Tom Riley on What Convinced Him to Do Amazon’s ‘The Collection’ After ‘Da Vinci’s Demons’

     February 10, 2017

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From creator/writer Oliver Goldstick (Pretty Little Liars, Ugly Betty), the Amazon drama series The Collection is a family saga centered on the Sabine family and their Parisian fashion house, which has been tasked with restoring the city as the haute couture capital. Paul (Richard Coyle) Sabine is the entrepreneurial mind behind the label while his brother Claude (Tom Riley) is the creative genius, but the secrets that the family is hiding, and their internal rivalries and betrayals, could end their success before it’s ever fully realized.

During this 1-on-1 phone interview with Collider, actor Tom Riley (Da Vinci’s Demons) talked about playing another (but very different) tortured genius, what drew him to The Collection, how beautiful this series looks, the new appreciation he has for the fashion world, the very complicated relationship between the Sabine brothers, whether he’d like to explore Claude’s life further, why Amazon is such a great company to work with, and whether he’s a binge-watcher himself.

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Image via Amazon Studios

Collider: How did you get involved with this series? After the end of Da Vinci’s Demons, had you considered not signing on for another TV series, or were you open to any medium, if the material was great?

TOM RILEY: I was very anti doing it, if I’m honest. It was very much that feeling of having worked so hard on Da Vinci’s for three years without seeing sunlight that, unless the right thing came along, I didn’t want to do it. The thing I did know was that I didn’t want to shoulder a show on my own, immediately. If something interesting and ensemble-y came along and the part was exciting, impactful and dynamic, then I wanted to consider it. And then, The Collection came along and I read it and thought the scripts were smart and dark and different. The character was different enough, and the ensemble that they were building was fascinating and interesting, and I wouldn’t have to shoulder it. So, I was out here and I met with Oliver Goldstick, the showrunner, who was busy on Pretty Little Liars, and he convinced me. He was very convincing!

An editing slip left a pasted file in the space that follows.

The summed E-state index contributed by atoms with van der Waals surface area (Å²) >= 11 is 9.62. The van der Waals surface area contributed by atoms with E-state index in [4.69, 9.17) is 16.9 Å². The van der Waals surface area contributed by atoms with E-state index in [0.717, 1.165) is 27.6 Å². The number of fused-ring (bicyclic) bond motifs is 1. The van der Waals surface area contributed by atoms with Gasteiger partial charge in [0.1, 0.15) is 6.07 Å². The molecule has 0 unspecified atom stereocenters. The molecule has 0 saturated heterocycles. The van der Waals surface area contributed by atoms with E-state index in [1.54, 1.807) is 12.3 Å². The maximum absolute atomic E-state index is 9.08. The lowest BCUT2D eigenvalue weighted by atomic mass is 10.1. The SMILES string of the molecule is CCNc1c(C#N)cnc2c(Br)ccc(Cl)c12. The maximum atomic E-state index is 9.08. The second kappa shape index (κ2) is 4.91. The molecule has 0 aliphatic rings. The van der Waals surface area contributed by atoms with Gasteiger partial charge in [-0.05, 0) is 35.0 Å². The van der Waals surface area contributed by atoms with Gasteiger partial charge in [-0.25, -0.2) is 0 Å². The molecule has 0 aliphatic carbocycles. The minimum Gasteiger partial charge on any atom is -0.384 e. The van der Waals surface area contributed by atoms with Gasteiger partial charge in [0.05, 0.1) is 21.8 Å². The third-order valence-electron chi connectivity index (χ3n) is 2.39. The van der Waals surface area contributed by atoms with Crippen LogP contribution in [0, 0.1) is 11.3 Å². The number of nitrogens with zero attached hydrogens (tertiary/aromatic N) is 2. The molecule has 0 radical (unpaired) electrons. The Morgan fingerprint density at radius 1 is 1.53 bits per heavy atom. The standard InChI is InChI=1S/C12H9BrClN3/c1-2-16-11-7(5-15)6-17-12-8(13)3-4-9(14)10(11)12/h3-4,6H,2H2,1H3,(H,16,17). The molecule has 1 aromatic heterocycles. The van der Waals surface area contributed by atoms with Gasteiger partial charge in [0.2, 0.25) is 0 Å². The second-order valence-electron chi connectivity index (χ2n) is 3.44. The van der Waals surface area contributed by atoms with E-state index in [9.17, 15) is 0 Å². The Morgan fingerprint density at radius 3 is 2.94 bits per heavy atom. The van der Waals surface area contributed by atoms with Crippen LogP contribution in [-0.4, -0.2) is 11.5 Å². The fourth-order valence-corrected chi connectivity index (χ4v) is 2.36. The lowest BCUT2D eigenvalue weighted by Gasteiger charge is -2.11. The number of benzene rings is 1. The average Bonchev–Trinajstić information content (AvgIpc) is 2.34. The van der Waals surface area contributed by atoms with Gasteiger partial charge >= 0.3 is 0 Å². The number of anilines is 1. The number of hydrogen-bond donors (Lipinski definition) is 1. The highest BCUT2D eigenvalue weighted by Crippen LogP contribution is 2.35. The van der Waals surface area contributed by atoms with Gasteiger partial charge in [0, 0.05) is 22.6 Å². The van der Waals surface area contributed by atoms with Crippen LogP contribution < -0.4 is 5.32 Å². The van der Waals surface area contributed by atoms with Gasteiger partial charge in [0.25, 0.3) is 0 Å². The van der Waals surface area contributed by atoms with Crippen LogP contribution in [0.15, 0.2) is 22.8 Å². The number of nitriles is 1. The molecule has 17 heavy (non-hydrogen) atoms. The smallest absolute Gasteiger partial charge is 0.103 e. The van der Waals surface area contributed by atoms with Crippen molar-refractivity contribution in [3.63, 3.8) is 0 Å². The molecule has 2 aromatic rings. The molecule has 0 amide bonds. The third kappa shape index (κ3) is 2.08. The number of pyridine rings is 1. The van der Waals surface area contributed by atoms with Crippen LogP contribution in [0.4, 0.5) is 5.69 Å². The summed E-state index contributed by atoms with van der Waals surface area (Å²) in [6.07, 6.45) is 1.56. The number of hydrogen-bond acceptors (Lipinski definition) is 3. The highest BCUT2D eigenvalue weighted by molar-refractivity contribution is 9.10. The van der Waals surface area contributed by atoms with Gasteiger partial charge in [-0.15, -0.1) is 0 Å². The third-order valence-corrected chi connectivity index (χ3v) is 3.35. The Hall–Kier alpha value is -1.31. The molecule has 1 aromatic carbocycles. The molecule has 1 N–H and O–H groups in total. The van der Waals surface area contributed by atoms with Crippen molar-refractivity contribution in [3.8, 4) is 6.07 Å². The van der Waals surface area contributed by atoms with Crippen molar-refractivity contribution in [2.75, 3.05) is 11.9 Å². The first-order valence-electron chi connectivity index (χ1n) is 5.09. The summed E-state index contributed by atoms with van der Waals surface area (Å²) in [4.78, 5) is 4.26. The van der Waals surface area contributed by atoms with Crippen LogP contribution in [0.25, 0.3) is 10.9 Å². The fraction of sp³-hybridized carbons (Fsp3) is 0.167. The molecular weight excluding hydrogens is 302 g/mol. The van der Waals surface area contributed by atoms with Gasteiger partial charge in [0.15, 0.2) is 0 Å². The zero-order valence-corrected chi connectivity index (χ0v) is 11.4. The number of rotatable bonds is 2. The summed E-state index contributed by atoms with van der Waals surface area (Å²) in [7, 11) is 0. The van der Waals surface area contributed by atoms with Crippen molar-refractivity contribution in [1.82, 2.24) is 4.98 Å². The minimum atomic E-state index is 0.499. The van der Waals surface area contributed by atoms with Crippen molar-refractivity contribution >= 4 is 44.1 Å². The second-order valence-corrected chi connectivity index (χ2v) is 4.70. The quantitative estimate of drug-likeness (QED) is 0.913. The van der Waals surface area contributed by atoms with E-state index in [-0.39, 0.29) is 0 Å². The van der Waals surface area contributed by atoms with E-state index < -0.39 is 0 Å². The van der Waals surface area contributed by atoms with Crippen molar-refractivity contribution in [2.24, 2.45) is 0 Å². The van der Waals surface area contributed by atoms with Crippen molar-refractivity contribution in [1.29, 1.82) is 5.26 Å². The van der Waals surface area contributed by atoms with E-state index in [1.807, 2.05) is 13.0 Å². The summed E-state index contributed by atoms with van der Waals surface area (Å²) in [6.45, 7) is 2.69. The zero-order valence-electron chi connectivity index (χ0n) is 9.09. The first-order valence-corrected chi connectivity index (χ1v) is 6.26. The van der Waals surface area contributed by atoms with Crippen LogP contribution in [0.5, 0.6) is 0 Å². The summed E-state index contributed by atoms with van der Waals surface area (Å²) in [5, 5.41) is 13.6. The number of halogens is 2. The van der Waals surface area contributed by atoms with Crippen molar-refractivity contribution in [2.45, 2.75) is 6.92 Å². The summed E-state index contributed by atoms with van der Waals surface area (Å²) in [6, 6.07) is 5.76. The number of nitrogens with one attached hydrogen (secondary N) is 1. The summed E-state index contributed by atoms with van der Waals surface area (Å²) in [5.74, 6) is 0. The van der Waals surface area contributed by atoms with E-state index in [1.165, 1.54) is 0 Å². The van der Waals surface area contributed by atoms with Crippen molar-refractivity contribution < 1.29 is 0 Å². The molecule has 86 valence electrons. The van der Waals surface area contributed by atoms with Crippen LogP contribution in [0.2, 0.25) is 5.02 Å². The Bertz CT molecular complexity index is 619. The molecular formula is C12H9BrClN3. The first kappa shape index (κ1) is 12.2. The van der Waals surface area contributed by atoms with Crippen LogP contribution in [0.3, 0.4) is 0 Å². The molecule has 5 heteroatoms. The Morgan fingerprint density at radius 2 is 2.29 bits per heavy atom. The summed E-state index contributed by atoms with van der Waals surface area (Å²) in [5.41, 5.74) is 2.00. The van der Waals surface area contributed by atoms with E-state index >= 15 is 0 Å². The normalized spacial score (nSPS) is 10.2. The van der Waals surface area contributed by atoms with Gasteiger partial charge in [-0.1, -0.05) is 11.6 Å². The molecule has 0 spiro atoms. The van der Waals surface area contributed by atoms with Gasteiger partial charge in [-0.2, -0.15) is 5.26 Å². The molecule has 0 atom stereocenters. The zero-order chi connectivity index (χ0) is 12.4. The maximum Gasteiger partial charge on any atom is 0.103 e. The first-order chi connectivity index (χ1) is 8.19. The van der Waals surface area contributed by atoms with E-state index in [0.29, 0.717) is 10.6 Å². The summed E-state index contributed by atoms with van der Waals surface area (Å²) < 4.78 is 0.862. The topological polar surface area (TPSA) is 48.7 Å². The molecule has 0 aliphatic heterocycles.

What did he say that really convinced you and made you want to sign on?

RILEY: It was more the arc of the show. There were only a few scripts to go off, and in the beginning, Claude is in the shadows of the fashion house. He stays in the background, and he stayed in the background of the scripts. It was about where this character was going to go, how important he was going to be, alongside his brother, and how much it was going to be about fashion. It wasn’t necessarily going to be about fashion. It was going to be a family drama about a family falling to pieces under the weight of all of their lies. I was just like, “That sounds fascinating! I’m in!”

This show seems so visual and so visceral. How much of this did you get out of it when you read it? that apparent in the script?

RILEY: Very much so. Oliver is a very dynamic and imaginative writer, so the stage directions were visceral and very clearly written. On the page, sometimes they were even more fantastical than we were able to translate to the screen. It was even more crazy, out there and strange, on the page. And when it comes to describing how beautiful the dresses are or how unpleasant the murder is that opens the episode, it was definitely all there. The visuals were very music within the script, for us to pull out and make work.

It took people a little while to catch on to the kind of programming that Amazon offers, but they’ve had some real success now with their TV series. When did you realize that doing a streaming series was a viable option?